Our study did not find a difference in response to ESI between diabetic or nondiabetic patients. However, uncontrolled diabetes determined by high HbA1c values showed some evidence for the association with a decrease in pain after ESI. This result suggests that the effect of diabetes and the related effect on neurons does not significantly alter the beneficial treatment effect of ESI unless the diabetes is uncontrolled. Another way to interpret these results will be to say that if diabetes is well controlled then the response to ESI would be more prominent, thus suggesting pain physicians to take an active role in guiding their patients to have their blood glucose levels better regulated to improve outcomes of their ESI's.

In animal models of diabetes, peripheral glucose concentration in nerves is increased, and related oxidative stress in the neurons is accepted as the mechanism responsible for peripheral neuropathy. Effect of local anesthetics and steroids in diabetic patients are missing in the literature especially when neuraxial blocks are considered. In diabetic animal models for peripheral nerve blocks, Kroin et al. demonstrated that local anesthetic nerve block duration was prolonged in the chronic hyperglycemic state. [5] Human studies in ESIs and effect on diabetic patients are also lacking; however, peripheral nerve blocks in diabetic patients have been previously investigated. [11],[12] Sertoz et al. [11] have demonstrated that peripheral nerve block performance and sensory block regression times were longer in diabetic patients with poor glycemic control and concluded that this should be taken into consideration when peripheral nerve blocks are performed. Gebhard et al. [12] also reported "higher block success" in diabetics receiving the same local anesthetic as nondiabetic patients for supraclavicular blocks. This result in a way supports and contradicts our findings; contradicts because we were unable show any difference in pain decrease between diabetic and nondiabetic patients, although this may be related to our indication and type of block, which were completely different. However, it supports our results because decreased pain relief in uncontrolled diabetic patients with ESI suggests diabetic neuropathy, which is more often seen in uncontrolled diabetes suggesting modification to the response to steroid injections. Animal studies support this where sustained glycemic control causes return of nerve block duration to the nondiabetic baseline after the use of local anesthetics, suggesting adequate glucose control can change the response to certain perineural medications.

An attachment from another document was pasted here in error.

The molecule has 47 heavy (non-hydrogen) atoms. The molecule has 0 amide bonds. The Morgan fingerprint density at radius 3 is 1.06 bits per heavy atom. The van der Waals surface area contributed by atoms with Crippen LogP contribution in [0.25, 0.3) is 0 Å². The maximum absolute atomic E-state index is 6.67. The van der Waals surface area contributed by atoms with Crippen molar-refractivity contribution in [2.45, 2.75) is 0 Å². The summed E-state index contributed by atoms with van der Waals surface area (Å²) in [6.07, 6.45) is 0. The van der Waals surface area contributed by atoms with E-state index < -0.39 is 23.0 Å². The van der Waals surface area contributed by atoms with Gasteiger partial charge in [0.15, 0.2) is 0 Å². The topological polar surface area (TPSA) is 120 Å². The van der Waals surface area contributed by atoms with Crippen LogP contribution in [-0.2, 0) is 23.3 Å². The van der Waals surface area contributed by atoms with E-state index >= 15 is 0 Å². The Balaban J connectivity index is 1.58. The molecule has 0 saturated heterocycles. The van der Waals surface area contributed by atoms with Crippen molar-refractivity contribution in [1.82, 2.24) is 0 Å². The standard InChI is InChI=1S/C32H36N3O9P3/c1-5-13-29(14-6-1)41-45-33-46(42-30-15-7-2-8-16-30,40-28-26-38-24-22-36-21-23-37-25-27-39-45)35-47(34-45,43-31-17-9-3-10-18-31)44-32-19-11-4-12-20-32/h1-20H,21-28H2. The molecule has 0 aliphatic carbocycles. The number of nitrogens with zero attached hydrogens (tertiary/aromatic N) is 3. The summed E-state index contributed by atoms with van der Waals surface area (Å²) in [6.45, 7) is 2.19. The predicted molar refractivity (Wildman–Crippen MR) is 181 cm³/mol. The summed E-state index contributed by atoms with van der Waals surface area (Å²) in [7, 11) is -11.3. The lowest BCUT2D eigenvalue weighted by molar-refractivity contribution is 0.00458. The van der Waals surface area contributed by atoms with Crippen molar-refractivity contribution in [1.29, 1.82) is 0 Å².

Furthermore, there are worries regarding perineural injection of local anesthetics or adjuvants in diabetic patients influencing neurotoxicity; however, steroids in multiple studies have been shown to be a viable and safe agent. Similarities in pain scores on long term follow up in diabetic and nondiabetic patients does support this although we do not have long-term outcomes of these patients. Another important factor is the effect of steroid injections and outcomes, the studies in the literature are controversial. A recent study [13] in spinal stenosis patients demonstrated no benefit. However, steroid injections are accepted as part of multimodal analgesia regimen in treating low back pain. Concordant provocation is accepted as a positive prognostic sign. [14] This has not been evaluated in our study as data are absent.

There are multiple limitations of the current study. One limitation of the study is its small sample size that leads to a potential lack of power to detect a clinically relevant effect of HbA1c level on pain reduction for the secondary hypothesis. Another is the fact that we had a high proportion of missing values of HbA1c; this might cause a potential selection bias. Further, the small number of patients specifically for the HbA1c analysis made it impossible for us to adjust for potential confounders. Another important limitation is that we don't have information regarding the duration of diabetes and control. Finally, like all retrospective studies, our study is subject to potential biases attributable to the influences of external variables not measured.

 Conclusion



We did not find a significant difference in pain reduction after ESIs between diabetic and nondiabetic patients. Pain reduction may generally decrease with increase of the HbA1c level and becomes stable and negative for patients with high HbA1c values. However, further investigation is necessary in order to confirm the last claim.